Gray Bunting Breeding Male: Medium sized, dark gray bunting with black streaks on back, shoulders, and underparts. Undertail coverts are white. Heavy, pink bill with black tip, culmen. Pink legs and feet. Short flights, alternates rapid wing beats with periods of wings pulled to sides. Secretive.
Range and Habitat
Gray Bunting: Native of Asia; rare visitor to western Aleutians. Preferred habitats include thickets in coniferous and mixed forests in hills and mountains.
The Gray Bunting is also known as the Japanese Gray Bunting.
It was first described in 1835 by Coenraad Jacob Temminck, the Dutch aristocrat and zoologist.
A group of buntings are collectively known as a "decoration", "mural", and "sacrifice" of buntings.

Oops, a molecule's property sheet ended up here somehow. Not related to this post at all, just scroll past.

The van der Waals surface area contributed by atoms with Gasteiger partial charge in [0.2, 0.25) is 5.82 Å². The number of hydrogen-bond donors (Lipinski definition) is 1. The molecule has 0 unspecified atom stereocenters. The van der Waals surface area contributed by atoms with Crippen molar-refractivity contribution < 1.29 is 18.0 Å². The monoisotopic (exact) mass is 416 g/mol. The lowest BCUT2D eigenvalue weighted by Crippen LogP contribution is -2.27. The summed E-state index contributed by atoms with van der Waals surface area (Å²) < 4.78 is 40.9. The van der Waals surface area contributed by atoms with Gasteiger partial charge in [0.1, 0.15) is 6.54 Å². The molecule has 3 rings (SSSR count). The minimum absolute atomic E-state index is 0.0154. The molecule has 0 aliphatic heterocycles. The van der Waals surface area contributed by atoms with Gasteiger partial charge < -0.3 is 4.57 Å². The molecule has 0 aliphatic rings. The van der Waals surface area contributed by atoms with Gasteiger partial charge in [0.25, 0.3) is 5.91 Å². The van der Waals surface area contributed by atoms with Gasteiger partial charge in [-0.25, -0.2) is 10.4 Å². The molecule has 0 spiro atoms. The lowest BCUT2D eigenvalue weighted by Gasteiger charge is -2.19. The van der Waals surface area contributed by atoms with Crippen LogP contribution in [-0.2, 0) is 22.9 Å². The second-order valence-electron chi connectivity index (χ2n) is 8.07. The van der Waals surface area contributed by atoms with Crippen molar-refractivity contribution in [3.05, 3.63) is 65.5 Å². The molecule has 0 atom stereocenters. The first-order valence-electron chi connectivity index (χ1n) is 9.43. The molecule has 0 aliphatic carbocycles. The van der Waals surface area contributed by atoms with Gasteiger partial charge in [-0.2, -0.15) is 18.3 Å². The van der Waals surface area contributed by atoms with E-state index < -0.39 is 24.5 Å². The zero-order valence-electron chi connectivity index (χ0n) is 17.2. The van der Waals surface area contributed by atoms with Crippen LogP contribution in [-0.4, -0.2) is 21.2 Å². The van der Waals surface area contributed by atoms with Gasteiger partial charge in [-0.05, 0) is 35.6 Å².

The Gray Bunting is a very secretive, small species of birds which is also called the Japanese Gray Bunting. This species is native to Asia, but may also be found in the western Aleutians on occasion. These birds prefer thickets in coniferous and mixed forests found on hills and mountains. The Gray Bunting may be found in China, Japan, South Korea, Russia and even the United States. Northern populations migrate southward during winter months. The typical diet of the Gray Bunting includes insects, seeds, berries and fruit. The current conservation rating of the Gray Bunting is Least Concern.